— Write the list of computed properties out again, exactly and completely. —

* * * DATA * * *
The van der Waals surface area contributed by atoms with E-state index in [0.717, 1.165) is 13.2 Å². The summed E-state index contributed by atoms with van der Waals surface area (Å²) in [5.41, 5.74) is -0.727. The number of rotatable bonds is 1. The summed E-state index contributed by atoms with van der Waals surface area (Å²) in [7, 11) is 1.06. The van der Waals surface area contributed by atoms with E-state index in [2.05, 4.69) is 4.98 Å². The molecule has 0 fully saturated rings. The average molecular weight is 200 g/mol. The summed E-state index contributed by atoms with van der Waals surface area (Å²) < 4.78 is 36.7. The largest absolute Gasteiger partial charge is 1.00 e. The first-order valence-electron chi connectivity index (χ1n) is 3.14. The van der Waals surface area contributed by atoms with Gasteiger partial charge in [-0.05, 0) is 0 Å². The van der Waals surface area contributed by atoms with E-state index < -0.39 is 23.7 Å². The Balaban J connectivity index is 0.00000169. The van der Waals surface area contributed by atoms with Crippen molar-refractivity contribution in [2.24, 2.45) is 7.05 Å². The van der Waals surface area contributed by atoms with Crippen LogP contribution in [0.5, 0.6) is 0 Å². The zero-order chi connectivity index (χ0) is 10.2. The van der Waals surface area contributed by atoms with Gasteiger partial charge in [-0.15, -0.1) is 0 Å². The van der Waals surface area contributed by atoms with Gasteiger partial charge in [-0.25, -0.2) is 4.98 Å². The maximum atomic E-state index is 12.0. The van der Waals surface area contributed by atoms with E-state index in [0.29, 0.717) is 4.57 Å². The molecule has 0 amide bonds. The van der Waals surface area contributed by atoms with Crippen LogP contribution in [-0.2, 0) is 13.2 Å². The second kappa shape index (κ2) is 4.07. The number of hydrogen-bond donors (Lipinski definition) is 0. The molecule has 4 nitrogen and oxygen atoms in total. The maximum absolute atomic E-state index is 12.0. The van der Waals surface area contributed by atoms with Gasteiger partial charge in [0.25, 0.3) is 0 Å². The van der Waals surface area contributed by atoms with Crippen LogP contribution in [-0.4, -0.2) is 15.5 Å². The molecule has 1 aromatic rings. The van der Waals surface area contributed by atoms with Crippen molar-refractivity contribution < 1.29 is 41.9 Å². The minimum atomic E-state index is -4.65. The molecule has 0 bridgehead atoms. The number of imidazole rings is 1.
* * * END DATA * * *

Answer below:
The van der Waals surface area contributed by atoms with E-state index in [0.717, 1.165) is 13.2 Å². The summed E-state index contributed by atoms with van der Waals surface area (Å²) in [5.41, 5.74) is -0.727. The number of rotatable bonds is 1. The summed E-state index contributed by atoms with van der Waals surface area (Å²) in [7, 11) is 1.06. The van der Waals surface area contributed by atoms with E-state index in [2.05, 4.69) is 4.98 Å². The molecule has 0 fully saturated rings. The average molecular weight is 200 g/mol. The summed E-state index contributed by atoms with van der Waals surface area (Å²) < 4.78 is 36.7. The largest absolute Gasteiger partial charge is 1.00 e. The first-order valence-electron chi connectivity index (χ1n) is 3.14. The van der Waals surface area contributed by atoms with Gasteiger partial charge in [-0.05, 0) is 0 Å². The van der Waals surface area contributed by atoms with E-state index < -0.39 is 23.7 Å². The Balaban J connectivity index is 0.00000169. The van der Waals surface area contributed by atoms with Crippen molar-refractivity contribution in [2.24, 2.45) is 7.05 Å². The van der Waals surface area contributed by atoms with Crippen LogP contribution in [0.5, 0.6) is 0 Å². The zero-order chi connectivity index (χ0) is 10.2. The van der Waals surface area contributed by atoms with Gasteiger partial charge in [-0.15, -0.1) is 0 Å². The van der Waals surface area contributed by atoms with Gasteiger partial charge in [-0.25, -0.2) is 4.98 Å². The maximum atomic E-state index is 12.0. The van der Waals surface area contributed by atoms with E-state index in [0.29, 0.717) is 4.57 Å². The molecule has 0 amide bonds. The van der Waals surface area contributed by atoms with Crippen LogP contribution in [-0.2, 0) is 13.2 Å². The second kappa shape index (κ2) is 4.07. The number of hydrogen-bond donors (Lipinski definition) is 0. The molecule has 4 nitrogen and oxygen atoms in total. The maximum absolute atomic E-state index is 12.0. The van der Waals surface area contributed by atoms with Gasteiger partial charge in [0.25, 0.3) is 0 Å². The van der Waals surface area contributed by atoms with Crippen LogP contribution in [-0.4, -0.2) is 15.5 Å². The molecule has 1 aromatic rings. The van der Waals surface area contributed by atoms with Crippen molar-refractivity contribution < 1.29 is 41.9 Å². The minimum atomic E-state index is -4.65. The molecule has 0 bridgehead atoms. The number of imidazole rings is 1.